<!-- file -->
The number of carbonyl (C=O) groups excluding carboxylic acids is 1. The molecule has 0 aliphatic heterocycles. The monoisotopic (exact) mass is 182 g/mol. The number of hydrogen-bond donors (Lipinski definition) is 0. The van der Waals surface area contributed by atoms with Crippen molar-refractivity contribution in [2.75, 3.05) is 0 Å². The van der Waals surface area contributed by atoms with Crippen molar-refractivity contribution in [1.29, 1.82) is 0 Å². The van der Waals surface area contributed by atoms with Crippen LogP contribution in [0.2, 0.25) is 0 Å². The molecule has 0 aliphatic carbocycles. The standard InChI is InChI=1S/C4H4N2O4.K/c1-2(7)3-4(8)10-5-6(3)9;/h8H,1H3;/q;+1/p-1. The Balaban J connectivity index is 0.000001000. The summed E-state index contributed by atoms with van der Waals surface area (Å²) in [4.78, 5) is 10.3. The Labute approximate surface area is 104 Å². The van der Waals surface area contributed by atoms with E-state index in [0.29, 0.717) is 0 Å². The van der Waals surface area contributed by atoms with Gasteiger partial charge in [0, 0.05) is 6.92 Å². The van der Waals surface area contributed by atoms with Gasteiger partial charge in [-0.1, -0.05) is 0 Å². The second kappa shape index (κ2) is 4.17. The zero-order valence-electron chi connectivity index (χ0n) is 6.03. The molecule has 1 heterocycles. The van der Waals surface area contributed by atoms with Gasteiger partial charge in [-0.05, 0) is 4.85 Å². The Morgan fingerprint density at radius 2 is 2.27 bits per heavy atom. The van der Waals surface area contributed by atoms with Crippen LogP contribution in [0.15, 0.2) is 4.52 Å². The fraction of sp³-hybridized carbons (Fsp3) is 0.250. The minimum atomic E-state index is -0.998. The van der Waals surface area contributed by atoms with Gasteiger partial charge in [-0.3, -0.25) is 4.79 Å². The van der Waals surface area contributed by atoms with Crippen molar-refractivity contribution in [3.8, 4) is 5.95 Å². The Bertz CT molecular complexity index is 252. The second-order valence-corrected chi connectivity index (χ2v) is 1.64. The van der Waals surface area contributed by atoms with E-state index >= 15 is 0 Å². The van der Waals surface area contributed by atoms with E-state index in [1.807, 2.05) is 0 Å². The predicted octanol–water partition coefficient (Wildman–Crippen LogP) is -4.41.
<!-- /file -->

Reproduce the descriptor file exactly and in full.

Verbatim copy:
The number of carbonyl (C=O) groups excluding carboxylic acids is 1. The molecule has 0 aliphatic heterocycles. The monoisotopic (exact) mass is 182 g/mol. The number of hydrogen-bond donors (Lipinski definition) is 0. The van der Waals surface area contributed by atoms with Crippen molar-refractivity contribution in [2.75, 3.05) is 0 Å². The van der Waals surface area contributed by atoms with Crippen molar-refractivity contribution in [1.29, 1.82) is 0 Å². The van der Waals surface area contributed by atoms with Crippen LogP contribution in [0.2, 0.25) is 0 Å². The molecule has 0 aliphatic carbocycles. The standard InChI is InChI=1S/C4H4N2O4.K/c1-2(7)3-4(8)10-5-6(3)9;/h8H,1H3;/q;+1/p-1. The Balaban J connectivity index is 0.000001000. The summed E-state index contributed by atoms with van der Waals surface area (Å²) in [4.78, 5) is 10.3. The Labute approximate surface area is 104 Å². The van der Waals surface area contributed by atoms with E-state index in [0.29, 0.717) is 0 Å². The van der Waals surface area contributed by atoms with Gasteiger partial charge in [0, 0.05) is 6.92 Å². The van der Waals surface area contributed by atoms with Gasteiger partial charge in [-0.1, -0.05) is 0 Å². The second kappa shape index (κ2) is 4.17. The zero-order valence-electron chi connectivity index (χ0n) is 6.03. The molecule has 1 heterocycles. The van der Waals surface area contributed by atoms with Gasteiger partial charge in [-0.05, 0) is 4.85 Å². The Morgan fingerprint density at radius 2 is 2.27 bits per heavy atom. The van der Waals surface area contributed by atoms with Crippen LogP contribution in [0.15, 0.2) is 4.52 Å². The fraction of sp³-hybridized carbons (Fsp3) is 0.250. The minimum atomic E-state index is -0.998. The van der Waals surface area contributed by atoms with Gasteiger partial charge in [-0.3, -0.25) is 4.79 Å². The van der Waals surface area contributed by atoms with Crippen molar-refractivity contribution in [3.8, 4) is 5.95 Å². The Bertz CT molecular complexity index is 252. The second-order valence-corrected chi connectivity index (χ2v) is 1.64. The van der Waals surface area contributed by atoms with E-state index >= 15 is 0 Å². The van der Waals surface area contributed by atoms with E-state index in [1.807, 2.05) is 0 Å². The predicted octanol–water partition coefficient (Wildman–Crippen LogP) is -4.41.